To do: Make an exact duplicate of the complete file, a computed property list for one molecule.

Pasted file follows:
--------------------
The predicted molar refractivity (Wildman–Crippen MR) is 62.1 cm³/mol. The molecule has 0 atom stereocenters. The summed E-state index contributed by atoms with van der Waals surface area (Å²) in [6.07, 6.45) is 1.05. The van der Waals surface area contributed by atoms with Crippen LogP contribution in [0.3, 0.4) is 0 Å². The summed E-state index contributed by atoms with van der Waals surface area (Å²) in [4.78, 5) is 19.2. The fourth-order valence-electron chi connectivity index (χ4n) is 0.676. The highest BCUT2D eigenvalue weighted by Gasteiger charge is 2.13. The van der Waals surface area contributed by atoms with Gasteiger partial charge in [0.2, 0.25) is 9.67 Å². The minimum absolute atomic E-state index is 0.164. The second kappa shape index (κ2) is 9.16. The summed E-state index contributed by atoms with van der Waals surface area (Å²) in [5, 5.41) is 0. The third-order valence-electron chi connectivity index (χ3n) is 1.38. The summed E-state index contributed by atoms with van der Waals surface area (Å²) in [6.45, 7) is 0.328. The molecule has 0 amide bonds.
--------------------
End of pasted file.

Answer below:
The predicted molar refractivity (Wildman–Crippen MR) is 62.1 cm³/mol. The molecule has 0 atom stereocenters. The summed E-state index contributed by atoms with van der Waals surface area (Å²) in [6.07, 6.45) is 1.05. The van der Waals surface area contributed by atoms with Crippen LogP contribution in [0.3, 0.4) is 0 Å². The summed E-state index contributed by atoms with van der Waals surface area (Å²) in [4.78, 5) is 19.2. The fourth-order valence-electron chi connectivity index (χ4n) is 0.676. The highest BCUT2D eigenvalue weighted by Gasteiger charge is 2.13. The van der Waals surface area contributed by atoms with Gasteiger partial charge in [0.2, 0.25) is 9.67 Å². The minimum absolute atomic E-state index is 0.164. The second kappa shape index (κ2) is 9.16. The summed E-state index contributed by atoms with van der Waals surface area (Å²) in [5, 5.41) is 0. The third-order valence-electron chi connectivity index (χ3n) is 1.38. The summed E-state index contributed by atoms with van der Waals surface area (Å²) in [6.45, 7) is 0.328. The molecule has 0 amide bonds.